The value of the past
As a person who loves to support the idea of Halifax as a caring, open-minded and somewhat sentimental city, I have to ask the question: Why don't we value our historic properties?
You would think we would be up in arms about losing so many historic buildings in one year, from the waterfront areas around Granville Street, to homes on South Park to historic residences on Hollis. All of these properties are being decimated, and for what reason? I have a hard time believing that all these buildings were completely beyond repair or lacked historical significance. I believe it all comes down to money talking, and Halifax is willing to sell its history out the window to the highest bidder.
In the name of progress, and keeping up with the Joneses (ie Toronto), we discard our Victorian and older homes like refuse-filled shoeboxes, as if they are a dime a dozen, only to replace them with cookie-cutter 30-storey glass-and- metal monstrosities. Do we want our historic waterfront to end up like the Queensway in TO, littered with mirrored tower after mirrored tower?
We will definitely live up to our Warden of the North title when all the quaintness is rubbed out by cement and metal facades, with no glimmer of the past left for tourists to gawk over. Surely next they will be opening up Citadel Hill as an amusement park and shopping experience.
As I walk the streets of our foggy, fair city, I see our old homes and buildings as familiar old faces, the faces that define our urban landscape as being progressive and edgy while still respecting the past. But each time I see another HRM development agreement application tacked to a post or tree near a historic home or building, my heart sinks a little deeper, as another one bites the dust.
What has happened to our sense of pride in these historic and iconic Halifax structures? It seems so easy nowadays to trash these places, sweep all the rubble out of eyesight and leave nothing but a gravel parking lot.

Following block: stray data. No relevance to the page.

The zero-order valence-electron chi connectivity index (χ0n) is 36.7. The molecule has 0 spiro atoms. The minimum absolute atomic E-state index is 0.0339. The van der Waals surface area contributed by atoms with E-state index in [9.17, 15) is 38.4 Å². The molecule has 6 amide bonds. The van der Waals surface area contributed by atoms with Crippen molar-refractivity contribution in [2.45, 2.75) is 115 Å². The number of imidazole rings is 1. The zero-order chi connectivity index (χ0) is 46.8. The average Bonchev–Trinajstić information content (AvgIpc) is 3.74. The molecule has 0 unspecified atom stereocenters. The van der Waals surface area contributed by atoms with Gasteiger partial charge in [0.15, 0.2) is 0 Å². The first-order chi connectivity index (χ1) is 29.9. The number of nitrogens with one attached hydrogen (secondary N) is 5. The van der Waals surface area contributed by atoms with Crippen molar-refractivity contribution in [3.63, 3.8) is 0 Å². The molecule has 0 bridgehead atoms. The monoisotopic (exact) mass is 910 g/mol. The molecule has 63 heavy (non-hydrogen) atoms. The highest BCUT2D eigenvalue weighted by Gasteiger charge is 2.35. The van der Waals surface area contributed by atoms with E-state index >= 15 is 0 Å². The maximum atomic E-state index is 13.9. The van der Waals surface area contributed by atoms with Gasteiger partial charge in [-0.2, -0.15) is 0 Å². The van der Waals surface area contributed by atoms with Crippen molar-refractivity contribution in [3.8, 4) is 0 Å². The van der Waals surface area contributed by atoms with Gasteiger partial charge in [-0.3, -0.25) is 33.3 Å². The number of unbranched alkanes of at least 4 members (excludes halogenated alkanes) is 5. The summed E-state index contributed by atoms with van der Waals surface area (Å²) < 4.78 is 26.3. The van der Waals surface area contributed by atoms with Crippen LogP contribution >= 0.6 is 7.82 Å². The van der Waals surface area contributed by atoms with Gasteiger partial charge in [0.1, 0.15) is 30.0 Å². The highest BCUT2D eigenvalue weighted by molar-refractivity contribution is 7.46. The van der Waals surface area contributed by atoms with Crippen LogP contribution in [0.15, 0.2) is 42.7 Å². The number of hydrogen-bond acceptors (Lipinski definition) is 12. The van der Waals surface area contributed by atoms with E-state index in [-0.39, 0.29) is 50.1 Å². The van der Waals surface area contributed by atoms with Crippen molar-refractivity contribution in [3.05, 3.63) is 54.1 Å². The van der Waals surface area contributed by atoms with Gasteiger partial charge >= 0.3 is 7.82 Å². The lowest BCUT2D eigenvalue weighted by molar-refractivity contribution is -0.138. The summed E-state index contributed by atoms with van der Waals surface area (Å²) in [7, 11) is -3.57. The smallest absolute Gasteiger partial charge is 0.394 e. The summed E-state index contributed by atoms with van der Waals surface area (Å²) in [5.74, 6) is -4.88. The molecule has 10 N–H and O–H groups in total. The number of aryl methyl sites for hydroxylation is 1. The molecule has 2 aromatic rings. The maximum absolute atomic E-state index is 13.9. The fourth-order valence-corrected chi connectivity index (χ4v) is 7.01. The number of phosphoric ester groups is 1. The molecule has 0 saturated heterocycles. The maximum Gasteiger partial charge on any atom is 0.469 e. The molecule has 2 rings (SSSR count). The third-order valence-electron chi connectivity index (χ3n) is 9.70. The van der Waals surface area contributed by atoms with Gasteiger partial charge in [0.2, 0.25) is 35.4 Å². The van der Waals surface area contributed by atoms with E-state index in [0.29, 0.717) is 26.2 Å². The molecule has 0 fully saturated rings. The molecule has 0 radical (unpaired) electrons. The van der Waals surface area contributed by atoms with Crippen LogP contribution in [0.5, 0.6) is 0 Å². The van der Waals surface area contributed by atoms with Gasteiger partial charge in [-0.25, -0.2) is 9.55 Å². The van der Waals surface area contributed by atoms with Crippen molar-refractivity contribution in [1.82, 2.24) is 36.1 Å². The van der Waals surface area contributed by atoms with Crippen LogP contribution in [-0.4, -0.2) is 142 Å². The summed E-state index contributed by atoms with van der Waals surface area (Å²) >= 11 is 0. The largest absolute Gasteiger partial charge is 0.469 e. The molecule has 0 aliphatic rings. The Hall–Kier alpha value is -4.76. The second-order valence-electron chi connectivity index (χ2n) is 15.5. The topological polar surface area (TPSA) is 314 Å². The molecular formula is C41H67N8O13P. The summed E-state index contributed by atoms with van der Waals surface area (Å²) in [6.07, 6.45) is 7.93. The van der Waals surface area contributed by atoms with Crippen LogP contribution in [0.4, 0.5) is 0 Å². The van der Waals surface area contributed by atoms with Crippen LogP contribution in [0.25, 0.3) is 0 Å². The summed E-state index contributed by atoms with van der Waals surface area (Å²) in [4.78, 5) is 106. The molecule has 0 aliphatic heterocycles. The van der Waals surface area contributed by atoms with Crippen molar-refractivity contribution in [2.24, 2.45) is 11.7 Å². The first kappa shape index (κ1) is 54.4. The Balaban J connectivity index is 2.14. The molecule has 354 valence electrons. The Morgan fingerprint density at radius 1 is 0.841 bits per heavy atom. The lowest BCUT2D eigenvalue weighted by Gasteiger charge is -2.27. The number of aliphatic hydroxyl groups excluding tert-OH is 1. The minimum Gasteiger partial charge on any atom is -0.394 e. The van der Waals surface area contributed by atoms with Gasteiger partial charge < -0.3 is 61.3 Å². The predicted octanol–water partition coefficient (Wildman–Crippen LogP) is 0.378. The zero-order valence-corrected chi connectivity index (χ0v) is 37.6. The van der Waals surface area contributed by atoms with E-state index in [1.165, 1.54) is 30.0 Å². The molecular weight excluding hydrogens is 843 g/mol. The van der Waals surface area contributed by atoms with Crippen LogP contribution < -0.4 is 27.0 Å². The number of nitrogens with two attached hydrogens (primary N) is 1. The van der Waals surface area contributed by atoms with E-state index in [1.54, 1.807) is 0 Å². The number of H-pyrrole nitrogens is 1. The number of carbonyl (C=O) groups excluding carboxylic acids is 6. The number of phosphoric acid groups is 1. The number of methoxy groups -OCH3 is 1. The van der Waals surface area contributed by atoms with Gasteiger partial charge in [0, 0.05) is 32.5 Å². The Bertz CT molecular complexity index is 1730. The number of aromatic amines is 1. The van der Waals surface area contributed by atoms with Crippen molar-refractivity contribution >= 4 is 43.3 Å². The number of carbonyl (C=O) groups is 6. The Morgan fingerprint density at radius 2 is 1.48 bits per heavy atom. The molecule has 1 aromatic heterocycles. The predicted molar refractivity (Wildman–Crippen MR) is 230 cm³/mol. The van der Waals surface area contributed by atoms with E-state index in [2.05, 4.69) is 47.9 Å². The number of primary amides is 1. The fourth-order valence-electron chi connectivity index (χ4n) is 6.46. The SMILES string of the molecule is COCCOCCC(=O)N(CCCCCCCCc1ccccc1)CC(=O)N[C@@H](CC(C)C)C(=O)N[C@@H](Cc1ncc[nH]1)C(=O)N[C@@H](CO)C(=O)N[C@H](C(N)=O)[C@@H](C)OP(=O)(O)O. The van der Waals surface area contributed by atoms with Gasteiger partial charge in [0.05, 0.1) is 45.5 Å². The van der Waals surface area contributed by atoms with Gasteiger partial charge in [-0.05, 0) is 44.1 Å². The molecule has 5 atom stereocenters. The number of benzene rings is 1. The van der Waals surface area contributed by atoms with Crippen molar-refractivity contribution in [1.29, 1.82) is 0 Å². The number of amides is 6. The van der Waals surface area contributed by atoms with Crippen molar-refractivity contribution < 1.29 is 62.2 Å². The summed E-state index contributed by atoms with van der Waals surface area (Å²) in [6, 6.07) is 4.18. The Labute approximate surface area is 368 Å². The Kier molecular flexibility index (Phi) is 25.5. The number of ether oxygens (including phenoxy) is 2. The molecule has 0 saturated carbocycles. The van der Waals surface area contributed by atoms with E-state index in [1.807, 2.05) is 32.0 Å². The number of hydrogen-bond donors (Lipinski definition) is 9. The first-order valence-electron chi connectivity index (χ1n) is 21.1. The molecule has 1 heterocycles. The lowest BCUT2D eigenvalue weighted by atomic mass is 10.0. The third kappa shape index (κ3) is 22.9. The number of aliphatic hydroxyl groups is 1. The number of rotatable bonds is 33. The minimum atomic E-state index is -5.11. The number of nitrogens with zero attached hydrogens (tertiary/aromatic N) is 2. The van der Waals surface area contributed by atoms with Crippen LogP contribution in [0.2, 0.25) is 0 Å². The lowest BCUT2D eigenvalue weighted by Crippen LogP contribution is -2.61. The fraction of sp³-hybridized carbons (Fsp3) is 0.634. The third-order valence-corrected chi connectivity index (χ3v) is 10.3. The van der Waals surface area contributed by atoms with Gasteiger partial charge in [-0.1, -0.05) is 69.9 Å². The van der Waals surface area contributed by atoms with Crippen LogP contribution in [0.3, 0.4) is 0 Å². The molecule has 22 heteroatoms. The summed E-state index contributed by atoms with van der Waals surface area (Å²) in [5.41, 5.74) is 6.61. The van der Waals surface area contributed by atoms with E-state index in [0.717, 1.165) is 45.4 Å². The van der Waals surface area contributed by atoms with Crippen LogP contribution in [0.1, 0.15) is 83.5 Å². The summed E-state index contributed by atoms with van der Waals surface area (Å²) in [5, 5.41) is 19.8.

As an owner of a Victorian home, I appreciate its character and its presence, and no matter the guest, they are all in awe of its wide planks, stained glass and indicative charm. All of the tradespeople we have had through for restoration say, "They don't make them like this anymore." So it begs the question: why are we knocking them down, if they are so irreplaceable? If it means that a type of architecture is on the chopping block merely because it is not flashy or modern, our Halifax charm goes with it. It also calls into question the whole purpose of a Halifax Registered Heritage Property when they, too, are being sliced and diced and put under the wrecking ball. Where is our heritage committee now?
As the Bower, Halifax's oldest home, located in the south end, stands to be "converted" into a three-unit residence, it will move from its 1790s charm to an assumed 21st century condo mishap, and no one stands in the way. Period homes and cottages near Point Pleasant Park on Tower Road are destroyed one by one, to be converted to pressboard townhouses. A fast food outlet will replace a turn-of-the-century home near Spring Garden and Queen.
The list goes on---there one day and gone the next. Just ask any of these home and business owners, who no longer value the significance of their historic property, and they'll say, "It's costing too much and I can't afford the upkeep." Why did they buy it in the first place? And where are they getting the thousands of dollars to destroy, deface and rebuild?
We may be the city of lakes, the little green city that could, but why can't we be the fun-loving and beautiful city that also loves its historic spaces? —Peter H., Halifax